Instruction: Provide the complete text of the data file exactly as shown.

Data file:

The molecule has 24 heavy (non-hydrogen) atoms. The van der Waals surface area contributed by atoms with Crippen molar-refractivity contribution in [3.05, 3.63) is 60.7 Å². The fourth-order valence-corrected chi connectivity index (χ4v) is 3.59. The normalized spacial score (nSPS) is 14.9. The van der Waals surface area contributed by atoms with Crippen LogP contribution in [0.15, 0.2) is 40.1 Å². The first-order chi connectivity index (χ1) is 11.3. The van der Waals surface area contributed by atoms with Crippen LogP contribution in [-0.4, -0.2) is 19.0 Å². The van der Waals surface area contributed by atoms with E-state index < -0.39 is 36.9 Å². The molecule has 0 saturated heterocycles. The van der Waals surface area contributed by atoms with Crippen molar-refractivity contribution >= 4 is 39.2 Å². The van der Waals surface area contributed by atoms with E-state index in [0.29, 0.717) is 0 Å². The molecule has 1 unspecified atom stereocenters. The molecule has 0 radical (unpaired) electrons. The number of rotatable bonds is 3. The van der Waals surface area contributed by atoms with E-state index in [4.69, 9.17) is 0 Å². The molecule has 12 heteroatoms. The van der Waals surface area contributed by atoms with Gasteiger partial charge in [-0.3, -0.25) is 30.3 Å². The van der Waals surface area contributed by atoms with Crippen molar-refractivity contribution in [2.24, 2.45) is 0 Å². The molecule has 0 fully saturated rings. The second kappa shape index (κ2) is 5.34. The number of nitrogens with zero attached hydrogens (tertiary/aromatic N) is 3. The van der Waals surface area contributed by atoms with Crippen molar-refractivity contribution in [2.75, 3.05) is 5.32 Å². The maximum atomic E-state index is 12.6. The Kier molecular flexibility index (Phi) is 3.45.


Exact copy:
The molecule has 24 heavy (non-hydrogen) atoms. The van der Waals surface area contributed by atoms with Crippen molar-refractivity contribution in [3.05, 3.63) is 60.7 Å². The fourth-order valence-corrected chi connectivity index (χ4v) is 3.59. The normalized spacial score (nSPS) is 14.9. The van der Waals surface area contributed by atoms with Crippen LogP contribution in [0.15, 0.2) is 40.1 Å². The first-order chi connectivity index (χ1) is 11.3. The van der Waals surface area contributed by atoms with Crippen LogP contribution in [-0.4, -0.2) is 19.0 Å². The van der Waals surface area contributed by atoms with E-state index < -0.39 is 36.9 Å². The molecule has 0 saturated heterocycles. The van der Waals surface area contributed by atoms with Crippen molar-refractivity contribution >= 4 is 39.2 Å². The van der Waals surface area contributed by atoms with E-state index in [0.29, 0.717) is 0 Å². The molecule has 1 unspecified atom stereocenters. The molecule has 0 radical (unpaired) electrons. The number of rotatable bonds is 3. The van der Waals surface area contributed by atoms with E-state index in [4.69, 9.17) is 0 Å². The molecule has 12 heteroatoms. The van der Waals surface area contributed by atoms with Gasteiger partial charge in [-0.3, -0.25) is 30.3 Å². The van der Waals surface area contributed by atoms with Crippen molar-refractivity contribution in [2.24, 2.45) is 0 Å². The molecule has 0 fully saturated rings. The second kappa shape index (κ2) is 5.34. The number of nitrogens with zero attached hydrogens (tertiary/aromatic N) is 3. The van der Waals surface area contributed by atoms with Crippen molar-refractivity contribution in [2.75, 3.05) is 5.32 Å². The maximum atomic E-state index is 12.6. The Kier molecular flexibility index (Phi) is 3.45.